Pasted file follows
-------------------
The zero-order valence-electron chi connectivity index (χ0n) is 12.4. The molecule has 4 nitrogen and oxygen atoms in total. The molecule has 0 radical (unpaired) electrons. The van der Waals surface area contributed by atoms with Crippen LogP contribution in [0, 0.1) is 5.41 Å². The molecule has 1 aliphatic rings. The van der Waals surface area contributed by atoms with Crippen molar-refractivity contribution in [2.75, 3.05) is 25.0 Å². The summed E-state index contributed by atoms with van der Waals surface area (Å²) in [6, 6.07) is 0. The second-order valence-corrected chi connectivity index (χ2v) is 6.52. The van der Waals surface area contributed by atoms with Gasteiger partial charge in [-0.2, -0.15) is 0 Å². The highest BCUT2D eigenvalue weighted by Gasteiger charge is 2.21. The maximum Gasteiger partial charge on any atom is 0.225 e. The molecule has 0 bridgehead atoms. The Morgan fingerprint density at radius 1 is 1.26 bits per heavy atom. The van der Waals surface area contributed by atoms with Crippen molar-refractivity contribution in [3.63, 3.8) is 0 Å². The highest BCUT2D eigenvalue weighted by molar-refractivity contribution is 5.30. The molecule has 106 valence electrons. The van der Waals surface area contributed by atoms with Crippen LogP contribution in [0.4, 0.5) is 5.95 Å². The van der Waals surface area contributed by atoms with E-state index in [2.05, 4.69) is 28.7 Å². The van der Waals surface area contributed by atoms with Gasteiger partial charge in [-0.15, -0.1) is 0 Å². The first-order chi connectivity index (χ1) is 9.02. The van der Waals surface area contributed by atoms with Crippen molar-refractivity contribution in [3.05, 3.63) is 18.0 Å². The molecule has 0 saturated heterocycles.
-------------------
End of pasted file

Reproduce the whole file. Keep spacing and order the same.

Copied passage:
The zero-order valence-electron chi connectivity index (χ0n) is 12.4. The molecule has 4 nitrogen and oxygen atoms in total. The molecule has 0 radical (unpaired) electrons. The van der Waals surface area contributed by atoms with Crippen LogP contribution in [0, 0.1) is 5.41 Å². The molecule has 1 aliphatic rings. The van der Waals surface area contributed by atoms with Crippen molar-refractivity contribution in [2.75, 3.05) is 25.0 Å². The summed E-state index contributed by atoms with van der Waals surface area (Å²) in [6, 6.07) is 0. The second-order valence-corrected chi connectivity index (χ2v) is 6.52. The van der Waals surface area contributed by atoms with Gasteiger partial charge in [-0.2, -0.15) is 0 Å². The highest BCUT2D eigenvalue weighted by Gasteiger charge is 2.21. The maximum Gasteiger partial charge on any atom is 0.225 e. The molecule has 0 bridgehead atoms. The Morgan fingerprint density at radius 1 is 1.26 bits per heavy atom. The van der Waals surface area contributed by atoms with Crippen molar-refractivity contribution in [3.63, 3.8) is 0 Å². The highest BCUT2D eigenvalue weighted by molar-refractivity contribution is 5.30. The molecule has 106 valence electrons. The van der Waals surface area contributed by atoms with Crippen LogP contribution in [0.4, 0.5) is 5.95 Å². The van der Waals surface area contributed by atoms with E-state index in [2.05, 4.69) is 28.7 Å². The van der Waals surface area contributed by atoms with Gasteiger partial charge in [-0.15, -0.1) is 0 Å². The first-order chi connectivity index (χ1) is 9.02. The van der Waals surface area contributed by atoms with Crippen molar-refractivity contribution in [3.05, 3.63) is 18.0 Å². The molecule has 0 saturated heterocycles.